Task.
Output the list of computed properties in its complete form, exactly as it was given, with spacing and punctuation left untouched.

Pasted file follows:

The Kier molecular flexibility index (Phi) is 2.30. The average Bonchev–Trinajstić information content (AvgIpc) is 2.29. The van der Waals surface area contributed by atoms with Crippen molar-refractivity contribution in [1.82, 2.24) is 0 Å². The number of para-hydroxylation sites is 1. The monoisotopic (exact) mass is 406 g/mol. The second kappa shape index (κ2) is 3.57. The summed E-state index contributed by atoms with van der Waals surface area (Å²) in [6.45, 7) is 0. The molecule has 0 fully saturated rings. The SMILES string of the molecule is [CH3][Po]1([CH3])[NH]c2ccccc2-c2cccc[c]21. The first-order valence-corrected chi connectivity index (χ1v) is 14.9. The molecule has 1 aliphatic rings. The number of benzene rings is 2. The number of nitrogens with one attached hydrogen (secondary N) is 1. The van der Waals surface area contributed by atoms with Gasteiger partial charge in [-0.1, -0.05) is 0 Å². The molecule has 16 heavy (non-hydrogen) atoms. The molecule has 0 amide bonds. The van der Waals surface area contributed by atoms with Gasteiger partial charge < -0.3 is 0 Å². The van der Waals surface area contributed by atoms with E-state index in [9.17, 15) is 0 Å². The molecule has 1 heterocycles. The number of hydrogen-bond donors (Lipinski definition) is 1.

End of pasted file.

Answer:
The Kier molecular flexibility index (Phi) is 2.30. The average Bonchev–Trinajstić information content (AvgIpc) is 2.29. The van der Waals surface area contributed by atoms with Crippen molar-refractivity contribution in [1.82, 2.24) is 0 Å². The number of para-hydroxylation sites is 1. The monoisotopic (exact) mass is 406 g/mol. The second kappa shape index (κ2) is 3.57. The summed E-state index contributed by atoms with van der Waals surface area (Å²) in [6.45, 7) is 0. The molecule has 0 fully saturated rings. The SMILES string of the molecule is [CH3][Po]1([CH3])[NH]c2ccccc2-c2cccc[c]21. The first-order valence-corrected chi connectivity index (χ1v) is 14.9. The molecule has 1 aliphatic rings. The number of benzene rings is 2. The number of nitrogens with one attached hydrogen (secondary N) is 1. The van der Waals surface area contributed by atoms with Gasteiger partial charge in [-0.1, -0.05) is 0 Å². The molecule has 16 heavy (non-hydrogen) atoms. The molecule has 0 amide bonds. The van der Waals surface area contributed by atoms with Gasteiger partial charge < -0.3 is 0 Å². The van der Waals surface area contributed by atoms with E-state index in [9.17, 15) is 0 Å². The molecule has 1 heterocycles. The number of hydrogen-bond donors (Lipinski definition) is 1.